Alpine Linux 3.8.0
Alpine Linux is a lightweight Linux distribution designed with performance and security in mind. The project's latest release, Alpine Linux 3.8.0, includes support for Raspberry Pi 3computers and the 64-bit ARM (aarch64) architecture. The distribution has also added support for the Crystal language. The release announcement reports: "We are pleased to announce the release of Alpine Linux 3.8.0, the first in the v3.8 stable series. New features and noteworthy new packages: Support netboot on all architectures; Add arm64 (aarch64) Raspberry Pi image; Add support for Raspberry Pi 3 Model B+; Support ISO image on s390x (KVM installation); End of support for hardened kernel (unofficial Grsecurity); Support for Crystal language. Significant updates: Linux 4.14, Go 1.10, Node.js 8.11 (LTS), Rust 1.26, Ruby 2.5, PHP 7.2, ghc 8.4, OCaml 4.06, R 3.5, JRuby 9.2."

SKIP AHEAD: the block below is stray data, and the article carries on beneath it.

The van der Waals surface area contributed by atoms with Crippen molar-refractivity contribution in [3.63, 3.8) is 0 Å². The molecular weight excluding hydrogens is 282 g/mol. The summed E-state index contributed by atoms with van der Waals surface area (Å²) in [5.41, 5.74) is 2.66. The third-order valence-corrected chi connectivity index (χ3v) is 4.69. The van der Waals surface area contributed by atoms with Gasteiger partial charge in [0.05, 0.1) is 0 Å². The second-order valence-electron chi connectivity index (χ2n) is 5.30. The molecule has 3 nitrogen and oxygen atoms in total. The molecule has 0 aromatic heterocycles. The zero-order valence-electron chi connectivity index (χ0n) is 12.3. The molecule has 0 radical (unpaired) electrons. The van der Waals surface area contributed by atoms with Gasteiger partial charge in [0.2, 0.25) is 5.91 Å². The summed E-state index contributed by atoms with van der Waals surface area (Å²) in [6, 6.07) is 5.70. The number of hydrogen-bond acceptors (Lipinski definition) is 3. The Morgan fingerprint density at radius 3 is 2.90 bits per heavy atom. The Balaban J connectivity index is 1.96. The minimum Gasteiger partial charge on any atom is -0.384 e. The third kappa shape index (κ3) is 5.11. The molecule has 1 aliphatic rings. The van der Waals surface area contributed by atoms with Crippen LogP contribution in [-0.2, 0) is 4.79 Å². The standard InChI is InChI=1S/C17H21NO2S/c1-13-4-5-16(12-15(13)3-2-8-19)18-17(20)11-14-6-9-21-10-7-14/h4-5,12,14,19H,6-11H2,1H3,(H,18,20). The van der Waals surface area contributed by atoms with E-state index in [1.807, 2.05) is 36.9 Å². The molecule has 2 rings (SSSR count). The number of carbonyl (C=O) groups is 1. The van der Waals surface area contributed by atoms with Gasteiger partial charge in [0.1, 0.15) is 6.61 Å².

The Amnesic Incognito Live System (Tails) is a Debian-based live DVD/USB with the goal of providing complete Internet anonymity for the user. The project's latest release, Tails 3.8, introduces a number of minor fixes, including making it possible to import security keys from e-mail attachments, correcting web browser translations and fixing the EFAIL e-mail client bug. The release announcement states: "Upgrades and changes: Upgrade Enigmail from 1.9.9 to 2.0.7 which fixes some of the EFAIL attacks on OpenPGP. When starting Thunderbird for the first time after upgrading to Tails 3.8, you have to go through the Enigmail Setup Wizard again. Your OpenPGP keys and your per-recipient rules are preserved. Fixed problems: Fix importing OpenPGP keys from email attachments. Fix the translations of the homepage of the Unsafe Browser. For more details, read our changelog." A list of known issues and limitations is also available.